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DNA-loop extruding condensin complexes can traverse one another

By Eugene Kim, Jacob Kerssemakers, Indra A. Shaltiel, Christian H. Haering, Cees Dekker

Posted 26 Jun 2019
bioRxiv DOI: 10.1101/682864 (published DOI: 10.1038/s41586-020-2067-5)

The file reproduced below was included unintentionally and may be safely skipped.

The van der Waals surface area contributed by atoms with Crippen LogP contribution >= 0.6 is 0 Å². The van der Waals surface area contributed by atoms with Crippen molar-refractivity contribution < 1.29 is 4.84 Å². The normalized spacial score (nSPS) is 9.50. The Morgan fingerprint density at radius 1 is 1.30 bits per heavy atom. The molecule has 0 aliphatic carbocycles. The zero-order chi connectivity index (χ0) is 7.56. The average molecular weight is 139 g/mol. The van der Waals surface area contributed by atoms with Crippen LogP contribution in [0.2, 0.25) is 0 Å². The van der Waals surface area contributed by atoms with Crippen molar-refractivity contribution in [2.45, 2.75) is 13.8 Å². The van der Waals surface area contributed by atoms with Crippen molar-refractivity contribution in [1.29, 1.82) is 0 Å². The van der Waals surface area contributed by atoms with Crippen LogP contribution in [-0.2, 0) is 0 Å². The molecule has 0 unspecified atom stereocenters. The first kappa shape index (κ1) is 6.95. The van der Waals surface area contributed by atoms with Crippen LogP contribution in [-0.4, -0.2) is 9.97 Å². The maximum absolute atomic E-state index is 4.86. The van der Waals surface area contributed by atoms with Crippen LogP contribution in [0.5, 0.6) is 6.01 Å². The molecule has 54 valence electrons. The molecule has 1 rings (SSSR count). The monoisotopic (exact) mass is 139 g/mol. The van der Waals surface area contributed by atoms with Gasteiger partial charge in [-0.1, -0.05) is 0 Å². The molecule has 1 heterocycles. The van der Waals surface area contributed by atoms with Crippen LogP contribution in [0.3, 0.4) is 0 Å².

Condensin, a key member of the Structure Maintenance of Chromosome (SMC) protein complexes, has recently been shown to be a motor that extrudes loops of DNA. It remains unclear, however, how condensin complexes work together to collectively package DNA into the chromosomal architecture. Here, we use time-lapse single-molecule visualization to study mutual interactions between two DNA-loop-extruding yeast condensins. We find that these one-side-pulling motor proteins are able to dynamically change each other's DNA loop sizes, even when located large distances apart. When coming into close proximity upon forming a loop within a loop, condensin complexes are, surprisingly, able to traverse each other and form a new type of loop structure, which we term Z loop, three double-stranded DNA helices aligned in parallel with one condensin at each edge. These Z-loops can fill gaps left by single loops and can form symmetric dimer motors that reel in DNA from both sides. These new findings indicate that condensin may achieve chromosomal compaction using a variety of looping structures.

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